Jan Steen: The Feast of the Epiphany, the king drinks (circa 1662)
The replica you see here is a small part of the oil painting on canvas by Jan Steen (1626-1679) painted by him in 1662 that shows the typical household of Jan Steen during the Feast of the Epiphany.
The original is signed in the middle of a stool and dated ‘JSteen / 1662’.
On Steen’s ‘Feast of the Epiphany: The King Drinks’ a print with owl and drawn monkey hangs above the head of the ‘drinking king’ designated by fate. The owl that cannot see anything during the day seems to symbolize the foolishness of man, we learn from chief curator Quentin Buvelot in the catalogue: ‘While the chained ape at that time symbolized the man who was voluntarily trapped in sin and had no desire to free himself from that situation.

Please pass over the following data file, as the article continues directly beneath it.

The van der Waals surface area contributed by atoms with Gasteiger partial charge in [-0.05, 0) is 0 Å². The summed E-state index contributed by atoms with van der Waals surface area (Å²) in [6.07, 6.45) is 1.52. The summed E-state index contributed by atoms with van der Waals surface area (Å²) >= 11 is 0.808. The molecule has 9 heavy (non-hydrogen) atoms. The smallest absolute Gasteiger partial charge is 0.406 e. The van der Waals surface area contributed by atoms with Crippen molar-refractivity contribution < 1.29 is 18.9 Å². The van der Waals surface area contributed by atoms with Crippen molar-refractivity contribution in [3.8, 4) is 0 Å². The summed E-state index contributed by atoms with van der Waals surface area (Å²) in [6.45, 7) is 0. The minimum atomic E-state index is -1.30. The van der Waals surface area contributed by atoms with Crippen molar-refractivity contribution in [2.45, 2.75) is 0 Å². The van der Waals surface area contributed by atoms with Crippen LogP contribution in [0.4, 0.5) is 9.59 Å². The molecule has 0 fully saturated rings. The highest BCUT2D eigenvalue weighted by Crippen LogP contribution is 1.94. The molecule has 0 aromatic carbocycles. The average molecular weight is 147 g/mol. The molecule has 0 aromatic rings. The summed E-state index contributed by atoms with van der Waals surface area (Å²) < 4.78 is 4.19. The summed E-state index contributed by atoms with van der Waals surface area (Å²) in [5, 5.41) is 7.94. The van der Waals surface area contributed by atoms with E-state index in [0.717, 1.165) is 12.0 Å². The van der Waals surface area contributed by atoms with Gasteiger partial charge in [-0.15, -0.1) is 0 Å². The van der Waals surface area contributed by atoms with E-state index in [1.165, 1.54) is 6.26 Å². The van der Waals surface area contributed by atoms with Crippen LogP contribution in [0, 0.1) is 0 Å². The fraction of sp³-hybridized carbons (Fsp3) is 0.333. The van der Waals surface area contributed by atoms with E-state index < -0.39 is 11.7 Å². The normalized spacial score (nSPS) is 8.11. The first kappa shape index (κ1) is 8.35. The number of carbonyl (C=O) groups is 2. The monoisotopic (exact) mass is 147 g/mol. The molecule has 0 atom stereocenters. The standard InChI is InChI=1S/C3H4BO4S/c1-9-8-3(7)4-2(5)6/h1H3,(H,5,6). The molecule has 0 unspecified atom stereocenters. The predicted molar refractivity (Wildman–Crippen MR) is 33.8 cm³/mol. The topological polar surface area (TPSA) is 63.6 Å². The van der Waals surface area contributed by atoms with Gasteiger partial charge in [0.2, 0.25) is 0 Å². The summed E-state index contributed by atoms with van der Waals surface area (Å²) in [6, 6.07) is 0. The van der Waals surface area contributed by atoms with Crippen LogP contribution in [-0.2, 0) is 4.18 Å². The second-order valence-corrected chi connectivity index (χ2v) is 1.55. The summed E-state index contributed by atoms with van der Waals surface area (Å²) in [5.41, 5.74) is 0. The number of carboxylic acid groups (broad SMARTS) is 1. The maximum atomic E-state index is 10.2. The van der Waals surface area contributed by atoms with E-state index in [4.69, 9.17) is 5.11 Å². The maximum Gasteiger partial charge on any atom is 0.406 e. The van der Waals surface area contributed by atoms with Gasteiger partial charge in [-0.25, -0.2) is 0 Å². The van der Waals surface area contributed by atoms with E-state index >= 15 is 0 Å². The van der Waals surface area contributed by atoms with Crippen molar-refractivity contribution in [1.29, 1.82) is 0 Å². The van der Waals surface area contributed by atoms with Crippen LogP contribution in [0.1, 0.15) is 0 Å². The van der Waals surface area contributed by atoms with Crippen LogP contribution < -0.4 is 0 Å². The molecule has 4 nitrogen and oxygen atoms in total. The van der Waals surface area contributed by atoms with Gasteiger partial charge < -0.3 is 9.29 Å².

The Feast of the Epiphany was celebrated in the Netherlands in the 17th century by both Catholics and Protestants. According to old custom, one of the partygoers was proclaimed ‘king’. Either because he found a bean in a specially baked cake, or by drawing names. The highlight was the moment the ‘king’ took the first sip. But often the other partygoers were already brassing.
Even those who are not at the table enjoy themselves to the fullest. Here on the right in the foreground (on the larger original on the left) a girl has suspended her dress to jump over three burning candles – symbols of the three kings. A little boy watches to see if she follows the rules. In the background, the girl has opened the door for a group of singing figures.
These are the star singers, musicians who roamed the streets with paper crowns adorned with the traditional star, which according to the Bible had led the three kings to Christ.
- Purchased by George IV in 1814 and belonging to the British Royal Collection
- Royal Collection Trust / © Her Majesty Queen Elizabeth II 2016